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+ Donato Wharton - Body Isolations
+ Svalastog - Woodwork
+ Tim Hecker - Harmony In Ultraviolet
+ Rosy Parlane - Jessamine
+ Jarvis Cocker - The Jarvis Cocker Record
+ Múm - Peel Session
+ Deloris - Ten Lives
+ Minimum Chips - Lady Grey
+ Badly Drawn Boy - Born In The U.K.
+ The Hold Steady - Boys And Girls Together
+ The Blood Brothers - Young Machetes
+ The Places - Songs For Creeps
+ Camille - Le Fil
+ Wolf Eyes - Human Animal
+ Christina Carter - Electrice
+ The Decemberists - The Crane Wife
+ Junior Boys - So This Is Goodbye
+ Various Artists - Musics In The Margin
+ Rafael Toral - Space
+ Bob Dylan - Modern Times
+ Excepter - Alternation
+ Chris Thile - How To Grow A Woman From The Ground
+ Brad Mehldau - Live in Japan
+ M Ward - Post-War
+ Various Artists - Touch 25
+ The Mountain Goats - Get Lonely
+ The White Birch - Come Up For Air
+ Camera Obscura - Let's Get Out of This Country
+ Coachwhips - Double Death
+ Various Artists - Tibetan And Bhutanese Instrumental And Folk Music, Volume 2
+ Giuseppe Ielasi - Giuseppe Ielasi
+ Cex - Actual Fucking
+ Sufjan Stevens - The Avalanche
+ Leafcutter John - The Forest And The Sea
+ Carla Bozulich - Evangelista
+ Barbara Morgenstern - The Grass Is Always Greener
+ Robin Guthrie - Continental
+ Peaches - Impeach My Bush
+ Oakley Hall - Second Guessing
+ Klee - Honeysuckle
+ The Court & Spark - Hearts
+ TV On The Radio - Return To Cookie Mountain
+ Awesome Color - Awesome Color
+ Jenny Wilson - Love And Youth
+ Asobi Seksu - Citrus
+ Marsen Jules - Les Fleurs
+ The Moore Brothers - Murdered By The Moore Brothers
+ Regina Spektor - Begin To Hope
+ The 1900s - Plume Delivery EP
+ Alejandro Escovedo - The Boxing Mirror
+ Function - The Secret Miracle Fountain
+ Sonic Youth - Rather Ripped
+ Loscil - Plume
+ Boris - Pink
+ Deadboy And The Elephantmen - We Are Night Sky
+ Glissandro 70 - Glissandro 70
+ Calexico - Garden Ruin (Review #2)
+ Calexico - Garden Ruin (Review #1)
+ The Flaming Lips - At War With The Mystics
+ The Glass Family - Sleep Inside This Wheel
+ Various Artists - Songs For Sixty Five Roses
+ The Fiery Furnaces - Bitter Tea
+ Motorpsycho - Black Hole/Blank Canvas
+ The Red Krayola - Introduction
+ Metal Hearts - Socialize
+ American Princes - Less And Less
+ Sondre Lerche And The Faces Down Quartet - Duper Sessions
+ Supersilent - 7
+ Band Of Horses - Everything All The Time
+ Dudley Perkins - Expressions
+ Growing - Color Wheel
+ Red Carpet - The Noise Of Red Carpet
+ The Essex Green - Cannibal Sea
+ Espers - II
+ Wilderness - Vessel States

44.1 kHz Archive

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Thinking Of You...
Thrill Jockey

Country music may be the chosen soundtrack for the Bible-Belt-wearing American Religious Right, but Chicago's Freakwater have long existed at the opposite end of the theological musical spectrum, as befits a drinkin'-n'-cryin' combo, helmed by the sweet/sour vocals of co-authors Janet Beveridge Bean and Catherine Irwin, who've always had a fiercely independent, essentially punk-rock spirit to their lonesome-and-blue bluegrass. It's especially fitting given that they've shown themselves to be open acolytes of Woody Guthrie, whose best-known song ("This Land Is Your Land") was, on the books of the Bonneville Power Administration, both a tribute to hydroelectric power and a critical retort to Irving Berlin's hideous anthem "God Bless America." So far, Irwin's most glorious lyrical tribute to atheism's own brand of believing came with "Gone to Stay," from the fourth Freakwater record Old Paint, where she and Beveridge, in heavenly harmony, sing "There's nothing so pure as the kindness of an atheist/ A simple lack of unselfishness/ That never asks to be repaid." But, by Thinking of You…, Freakwater's seventh time around, Irwin's less sweet in her sentiments, croaking first, in "Loserville," "Why don't you fall down on your knees and pray?" as the most savage putdown; then, amidst rousing closing-number "Hi Ho Silver," she sardonically demands, "Tell me why your God is so divine." Given that that song's metaphors are about blood shed in vain, two wrongs not making a right, and a gung-ho notion of solving problems via violence, you can probably take it as being Irwin's anthem for the State of her Nation, the song even closing with a rousing horn section — courtesy of members of Califone, who do the fleshing-out and rolling-tape here — that comes on like a cavalry riding over the range. It's a grandstanding conclusion to a record that, in many senses, fails to match the thrills of previous Freakwater recordings. Coming six years, and two separate solo albums, after 1999's not-so-prophetic-now End Time, it reintroduces the outfit anew, born again musically more sedate, yet lyrically more searing.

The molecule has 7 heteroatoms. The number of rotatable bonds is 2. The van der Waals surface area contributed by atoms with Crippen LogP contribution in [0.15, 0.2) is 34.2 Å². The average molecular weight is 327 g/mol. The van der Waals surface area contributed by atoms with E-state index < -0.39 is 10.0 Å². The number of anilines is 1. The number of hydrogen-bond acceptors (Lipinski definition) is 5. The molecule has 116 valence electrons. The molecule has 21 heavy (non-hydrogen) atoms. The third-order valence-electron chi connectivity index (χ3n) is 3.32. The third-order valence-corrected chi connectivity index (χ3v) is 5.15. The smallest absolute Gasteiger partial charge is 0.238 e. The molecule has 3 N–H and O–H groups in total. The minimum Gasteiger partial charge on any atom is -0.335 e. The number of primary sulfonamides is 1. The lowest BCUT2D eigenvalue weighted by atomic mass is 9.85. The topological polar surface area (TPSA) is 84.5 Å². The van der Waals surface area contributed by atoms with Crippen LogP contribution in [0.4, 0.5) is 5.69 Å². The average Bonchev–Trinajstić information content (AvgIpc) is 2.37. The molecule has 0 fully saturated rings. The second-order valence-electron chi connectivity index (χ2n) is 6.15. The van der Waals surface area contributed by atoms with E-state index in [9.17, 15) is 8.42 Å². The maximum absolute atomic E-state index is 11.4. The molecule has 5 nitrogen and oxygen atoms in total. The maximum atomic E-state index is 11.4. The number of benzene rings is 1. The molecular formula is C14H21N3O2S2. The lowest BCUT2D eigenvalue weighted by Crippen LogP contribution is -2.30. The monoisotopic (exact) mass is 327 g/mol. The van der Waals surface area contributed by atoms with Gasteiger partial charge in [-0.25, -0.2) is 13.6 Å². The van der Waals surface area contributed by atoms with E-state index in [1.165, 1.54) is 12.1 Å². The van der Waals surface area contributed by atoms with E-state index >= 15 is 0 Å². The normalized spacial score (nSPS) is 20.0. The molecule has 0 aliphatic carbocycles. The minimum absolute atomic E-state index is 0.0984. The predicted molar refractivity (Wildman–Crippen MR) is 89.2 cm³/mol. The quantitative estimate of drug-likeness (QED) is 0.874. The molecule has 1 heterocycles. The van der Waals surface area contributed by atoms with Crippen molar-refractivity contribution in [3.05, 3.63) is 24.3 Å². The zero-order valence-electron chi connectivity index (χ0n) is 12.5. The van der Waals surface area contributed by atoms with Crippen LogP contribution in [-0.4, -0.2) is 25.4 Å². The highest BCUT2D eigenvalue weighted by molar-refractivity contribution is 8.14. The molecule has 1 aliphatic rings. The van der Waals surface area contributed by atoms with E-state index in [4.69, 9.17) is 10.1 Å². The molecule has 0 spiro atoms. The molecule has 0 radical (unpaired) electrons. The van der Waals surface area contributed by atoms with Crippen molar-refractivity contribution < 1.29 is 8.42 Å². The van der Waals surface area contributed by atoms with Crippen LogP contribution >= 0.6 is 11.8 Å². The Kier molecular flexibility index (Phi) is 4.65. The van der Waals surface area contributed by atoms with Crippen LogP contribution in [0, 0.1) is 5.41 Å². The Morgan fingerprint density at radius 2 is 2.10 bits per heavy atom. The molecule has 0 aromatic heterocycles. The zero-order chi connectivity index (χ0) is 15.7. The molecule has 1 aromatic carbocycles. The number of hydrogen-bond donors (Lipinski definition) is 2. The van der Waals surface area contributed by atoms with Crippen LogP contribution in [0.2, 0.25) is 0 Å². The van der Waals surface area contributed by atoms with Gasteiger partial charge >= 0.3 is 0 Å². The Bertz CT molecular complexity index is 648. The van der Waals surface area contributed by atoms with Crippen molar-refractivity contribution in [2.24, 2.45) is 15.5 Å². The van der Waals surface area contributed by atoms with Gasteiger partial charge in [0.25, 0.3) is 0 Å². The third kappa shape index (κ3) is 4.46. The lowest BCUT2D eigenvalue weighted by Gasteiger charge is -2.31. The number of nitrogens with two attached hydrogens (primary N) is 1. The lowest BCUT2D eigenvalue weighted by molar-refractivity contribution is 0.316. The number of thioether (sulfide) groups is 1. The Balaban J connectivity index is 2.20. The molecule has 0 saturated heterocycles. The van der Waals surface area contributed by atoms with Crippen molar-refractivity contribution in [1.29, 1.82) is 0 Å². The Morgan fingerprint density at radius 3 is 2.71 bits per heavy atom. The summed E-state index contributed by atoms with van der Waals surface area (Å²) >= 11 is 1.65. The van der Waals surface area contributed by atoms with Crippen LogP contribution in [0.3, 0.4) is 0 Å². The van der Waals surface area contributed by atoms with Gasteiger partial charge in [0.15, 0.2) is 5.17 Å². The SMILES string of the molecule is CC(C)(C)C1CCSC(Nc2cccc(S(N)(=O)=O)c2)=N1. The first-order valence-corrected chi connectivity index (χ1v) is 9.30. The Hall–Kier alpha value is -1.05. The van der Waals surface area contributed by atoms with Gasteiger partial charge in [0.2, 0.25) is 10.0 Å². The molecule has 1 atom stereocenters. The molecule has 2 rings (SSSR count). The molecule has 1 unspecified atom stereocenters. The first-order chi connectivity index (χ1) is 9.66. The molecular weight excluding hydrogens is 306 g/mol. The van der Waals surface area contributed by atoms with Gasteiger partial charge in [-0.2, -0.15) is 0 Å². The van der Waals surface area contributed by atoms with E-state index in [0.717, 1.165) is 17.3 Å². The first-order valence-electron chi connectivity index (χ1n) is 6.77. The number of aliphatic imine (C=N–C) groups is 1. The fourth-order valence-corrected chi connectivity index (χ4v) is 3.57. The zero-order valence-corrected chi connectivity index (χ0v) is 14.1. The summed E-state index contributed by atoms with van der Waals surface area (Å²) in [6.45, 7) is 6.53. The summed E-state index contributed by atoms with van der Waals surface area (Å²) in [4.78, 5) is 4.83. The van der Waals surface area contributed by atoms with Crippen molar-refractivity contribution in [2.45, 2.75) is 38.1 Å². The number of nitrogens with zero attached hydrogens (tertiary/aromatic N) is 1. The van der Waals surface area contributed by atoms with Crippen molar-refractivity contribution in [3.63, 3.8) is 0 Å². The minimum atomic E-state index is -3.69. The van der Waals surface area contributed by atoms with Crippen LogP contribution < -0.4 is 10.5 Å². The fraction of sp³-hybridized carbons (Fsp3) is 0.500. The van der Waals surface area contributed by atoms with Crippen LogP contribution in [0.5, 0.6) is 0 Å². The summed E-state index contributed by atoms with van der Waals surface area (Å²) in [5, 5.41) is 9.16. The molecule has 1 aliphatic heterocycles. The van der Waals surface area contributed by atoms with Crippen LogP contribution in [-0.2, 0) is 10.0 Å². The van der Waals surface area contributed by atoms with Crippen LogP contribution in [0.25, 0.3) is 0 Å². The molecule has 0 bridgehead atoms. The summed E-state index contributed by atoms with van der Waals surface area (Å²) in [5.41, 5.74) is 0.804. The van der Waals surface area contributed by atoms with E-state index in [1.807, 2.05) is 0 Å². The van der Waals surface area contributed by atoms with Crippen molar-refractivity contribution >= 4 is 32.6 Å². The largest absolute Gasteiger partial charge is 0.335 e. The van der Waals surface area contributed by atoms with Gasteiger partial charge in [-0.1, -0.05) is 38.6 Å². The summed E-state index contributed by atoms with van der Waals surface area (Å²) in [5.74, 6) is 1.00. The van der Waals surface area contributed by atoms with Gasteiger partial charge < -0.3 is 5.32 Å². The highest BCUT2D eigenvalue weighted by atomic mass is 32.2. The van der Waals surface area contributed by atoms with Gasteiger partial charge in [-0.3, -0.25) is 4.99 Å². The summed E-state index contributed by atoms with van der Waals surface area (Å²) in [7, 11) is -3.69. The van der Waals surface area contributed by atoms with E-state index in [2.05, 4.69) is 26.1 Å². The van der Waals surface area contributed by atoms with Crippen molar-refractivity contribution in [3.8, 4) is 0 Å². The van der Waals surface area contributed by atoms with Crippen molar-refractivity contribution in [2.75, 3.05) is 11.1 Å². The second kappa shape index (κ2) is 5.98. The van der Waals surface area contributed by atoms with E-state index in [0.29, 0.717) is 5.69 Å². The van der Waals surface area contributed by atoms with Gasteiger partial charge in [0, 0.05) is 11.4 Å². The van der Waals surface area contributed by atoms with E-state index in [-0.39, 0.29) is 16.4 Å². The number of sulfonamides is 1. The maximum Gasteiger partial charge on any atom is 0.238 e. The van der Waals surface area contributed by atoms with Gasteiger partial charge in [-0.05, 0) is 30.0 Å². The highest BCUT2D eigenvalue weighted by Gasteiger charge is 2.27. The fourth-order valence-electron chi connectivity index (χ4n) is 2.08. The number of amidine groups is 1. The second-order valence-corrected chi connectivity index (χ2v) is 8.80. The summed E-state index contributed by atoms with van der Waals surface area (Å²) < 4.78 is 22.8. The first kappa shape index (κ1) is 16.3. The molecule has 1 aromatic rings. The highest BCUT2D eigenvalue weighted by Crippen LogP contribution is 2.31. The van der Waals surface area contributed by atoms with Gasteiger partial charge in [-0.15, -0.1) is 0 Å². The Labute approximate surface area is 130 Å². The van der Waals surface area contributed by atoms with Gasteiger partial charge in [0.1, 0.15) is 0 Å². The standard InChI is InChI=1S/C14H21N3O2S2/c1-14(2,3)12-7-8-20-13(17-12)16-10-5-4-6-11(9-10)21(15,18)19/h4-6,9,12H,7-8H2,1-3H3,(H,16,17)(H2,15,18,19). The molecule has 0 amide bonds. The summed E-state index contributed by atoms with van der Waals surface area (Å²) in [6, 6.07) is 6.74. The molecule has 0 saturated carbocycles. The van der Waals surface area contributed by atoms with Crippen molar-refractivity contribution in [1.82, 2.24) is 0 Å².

by Anthony Carew

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